Research is critical – the School is on a strong trajectory here. We have a large school with a wide range of research interests, so we can have an impact across several areas. I also want us to think about where we have centres of expertise within the school and develop them. We’re broad right now, which is great, but through these centres of expertise, we can be truly world class.
Research engagement is also crucial. Our research should be connected to the real world, and I think this can happen very easily on a global scale. However, our research can also have an impact locally. I'm thinking of Tower Hamlets and how we collaborate and engage with the local community.
One of the ways we have impact is through our ability to share knowledge, skills, and expertise with students, who become our alumni and the leaders of tomorrow. Teaching must be relevant to our students when they graduate and venture into the world. We can improve and enhance our teaching by developing new programmes and redesigning some of our existing programmes. The great thing about economics and finance is that the topics are rarely static. We study topics that change quickly, so we must continue to develop our approaches, our skills, and the student experience.
Ultimately, it all comes down to two things - people, and culture. Making sure we have a culture where everyone feels inspired to do their best, to give back and believe in Queen Mary. A culture where people are included and feel engaged and involved to contribute. In the same way as research and teaching are symbiotic, people and culture work together. Our culture is directly related to our ability to attract, retain, and support the right people.
In essence, I want to us to build a culture where the school becomes greater than the sum of its parts. This isn’t easy! It is related to a classic economics-style argument in the type of research I do – why do components come together, and how do they create value? There is an opportunity at Queen Mary because we have an amazing base of research - and students that are outstanding, but also distinct from their Russell Group counterparts - what an opportunity! By bringing a distinct perspective, they offer a diverse approach to the world and traditional decision-making. I want to see Queen Mary alumni flying the Queen Mary flag in a very different way than those of other institutions because I think we are distinct, and should be proud of that.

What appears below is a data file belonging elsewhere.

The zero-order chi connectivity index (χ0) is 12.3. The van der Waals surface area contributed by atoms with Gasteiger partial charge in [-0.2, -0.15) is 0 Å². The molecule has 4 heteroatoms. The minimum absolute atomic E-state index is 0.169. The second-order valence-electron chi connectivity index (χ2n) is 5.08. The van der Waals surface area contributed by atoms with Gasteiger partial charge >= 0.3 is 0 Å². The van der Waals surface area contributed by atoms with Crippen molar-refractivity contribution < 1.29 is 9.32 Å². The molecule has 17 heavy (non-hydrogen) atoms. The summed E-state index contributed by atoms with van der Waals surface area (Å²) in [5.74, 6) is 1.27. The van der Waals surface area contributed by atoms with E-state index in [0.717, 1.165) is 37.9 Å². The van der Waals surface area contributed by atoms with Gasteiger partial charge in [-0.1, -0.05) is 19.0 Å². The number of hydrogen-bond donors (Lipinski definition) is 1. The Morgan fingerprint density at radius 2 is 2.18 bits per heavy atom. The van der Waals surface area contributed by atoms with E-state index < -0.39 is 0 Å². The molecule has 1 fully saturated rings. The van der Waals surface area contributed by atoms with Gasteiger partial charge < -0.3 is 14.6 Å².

All Russell Group universities provide world-class teaching and research. On paper, they all appear similar, but Queen Mary has many strengths. I believe we must be more ambitious to showcase these strengths and explore opportunities afforded by our uniqueness. Upon getting a real sense of the university, you’ll realise for yourself that we have some attributes that no other institution offers.
Queen Mary distinguishes itself in a combination of its core values, as well as its community. We have extraordinary student demographics – more than 90% of our home students are from state schools, 57% are the first generation in their family to go to university, 69% are BAME, and a huge number of our students are from the local area, so we have a really strong connection with East London.
East London is a wonderful place, and the university is truly global, with more than 160 different nationalities represented. There’s also an international feel to the academic staff. We recruit world-class academics globally, which means that students are taught by internationally renowned academics.
One word that sums up Queen Mary is opportunity. It doesn’t just refer to the opportunities we offer our students, but also the university’s resolution to provide outstanding experiences for students throughout their lives as the next generation of leaders who are more representative of society than the current leaders.
The first thing is academic quality. It is also unique because Queen Mary offers a campus experience in London. Students get the collegiate environment, infrastructure, and resources of a campus, but in the middle of what is probably the best city in the world! You may not agree with that, but if you're really interested in economics and finance, then London is clearly the biggest hub in the world. It's a unique combination to have the experience of London while being safe and involved in a campus community.
Community is important to a university because it shapes the experiences students have, not the academics. Queen Mary’s community attracts students because individuals participate, understand the issues they are passionate about, and take the initiative. And because we live in a diverse community, the causes we care about are wide-ranging - so students have a chance to identify with some, and thus take part in the society-changing process.